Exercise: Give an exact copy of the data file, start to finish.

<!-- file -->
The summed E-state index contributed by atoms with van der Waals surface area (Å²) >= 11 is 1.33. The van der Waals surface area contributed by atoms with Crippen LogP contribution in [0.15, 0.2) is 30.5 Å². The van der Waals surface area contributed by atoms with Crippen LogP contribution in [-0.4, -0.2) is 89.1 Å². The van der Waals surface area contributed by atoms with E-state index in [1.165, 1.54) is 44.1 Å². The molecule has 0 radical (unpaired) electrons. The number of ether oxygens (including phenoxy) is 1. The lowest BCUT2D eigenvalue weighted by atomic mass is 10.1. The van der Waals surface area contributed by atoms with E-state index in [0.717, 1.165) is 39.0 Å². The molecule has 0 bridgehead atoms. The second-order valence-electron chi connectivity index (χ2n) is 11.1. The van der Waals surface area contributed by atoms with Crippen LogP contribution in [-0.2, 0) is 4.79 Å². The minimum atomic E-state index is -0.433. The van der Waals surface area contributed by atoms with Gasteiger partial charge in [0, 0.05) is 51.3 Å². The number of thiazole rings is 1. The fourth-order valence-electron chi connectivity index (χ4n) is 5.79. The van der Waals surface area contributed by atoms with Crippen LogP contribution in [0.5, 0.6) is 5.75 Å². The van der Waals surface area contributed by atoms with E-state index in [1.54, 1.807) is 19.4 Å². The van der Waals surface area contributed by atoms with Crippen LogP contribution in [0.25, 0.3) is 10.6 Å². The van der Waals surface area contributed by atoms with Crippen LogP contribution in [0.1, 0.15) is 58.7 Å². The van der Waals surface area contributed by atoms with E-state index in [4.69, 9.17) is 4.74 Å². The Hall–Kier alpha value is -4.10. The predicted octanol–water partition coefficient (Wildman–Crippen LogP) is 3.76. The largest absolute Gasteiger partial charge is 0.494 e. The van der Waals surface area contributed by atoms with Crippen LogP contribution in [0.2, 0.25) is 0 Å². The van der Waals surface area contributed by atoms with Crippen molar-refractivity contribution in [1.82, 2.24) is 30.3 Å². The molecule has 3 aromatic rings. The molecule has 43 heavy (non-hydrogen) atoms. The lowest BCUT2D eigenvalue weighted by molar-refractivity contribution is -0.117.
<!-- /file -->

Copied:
The summed E-state index contributed by atoms with van der Waals surface area (Å²) >= 11 is 1.33. The van der Waals surface area contributed by atoms with Crippen LogP contribution in [0.15, 0.2) is 30.5 Å². The van der Waals surface area contributed by atoms with Crippen LogP contribution in [-0.4, -0.2) is 89.1 Å². The van der Waals surface area contributed by atoms with E-state index in [1.165, 1.54) is 44.1 Å². The molecule has 0 radical (unpaired) electrons. The number of ether oxygens (including phenoxy) is 1. The lowest BCUT2D eigenvalue weighted by atomic mass is 10.1. The van der Waals surface area contributed by atoms with E-state index in [0.717, 1.165) is 39.0 Å². The molecule has 0 bridgehead atoms. The second-order valence-electron chi connectivity index (χ2n) is 11.1. The van der Waals surface area contributed by atoms with Crippen LogP contribution in [-0.2, 0) is 4.79 Å². The minimum atomic E-state index is -0.433. The van der Waals surface area contributed by atoms with Gasteiger partial charge in [0, 0.05) is 51.3 Å². The number of thiazole rings is 1. The fourth-order valence-electron chi connectivity index (χ4n) is 5.79. The van der Waals surface area contributed by atoms with Crippen LogP contribution in [0.5, 0.6) is 5.75 Å². The van der Waals surface area contributed by atoms with E-state index in [1.54, 1.807) is 19.4 Å². The van der Waals surface area contributed by atoms with Crippen LogP contribution in [0.25, 0.3) is 10.6 Å². The van der Waals surface area contributed by atoms with Crippen LogP contribution in [0.1, 0.15) is 58.7 Å². The van der Waals surface area contributed by atoms with E-state index in [4.69, 9.17) is 4.74 Å². The Hall–Kier alpha value is -4.10. The predicted octanol–water partition coefficient (Wildman–Crippen LogP) is 3.76. The largest absolute Gasteiger partial charge is 0.494 e. The van der Waals surface area contributed by atoms with Crippen LogP contribution in [0.2, 0.25) is 0 Å². The van der Waals surface area contributed by atoms with Crippen molar-refractivity contribution in [1.82, 2.24) is 30.3 Å². The molecule has 3 aromatic rings. The molecule has 43 heavy (non-hydrogen) atoms. The lowest BCUT2D eigenvalue weighted by molar-refractivity contribution is -0.117.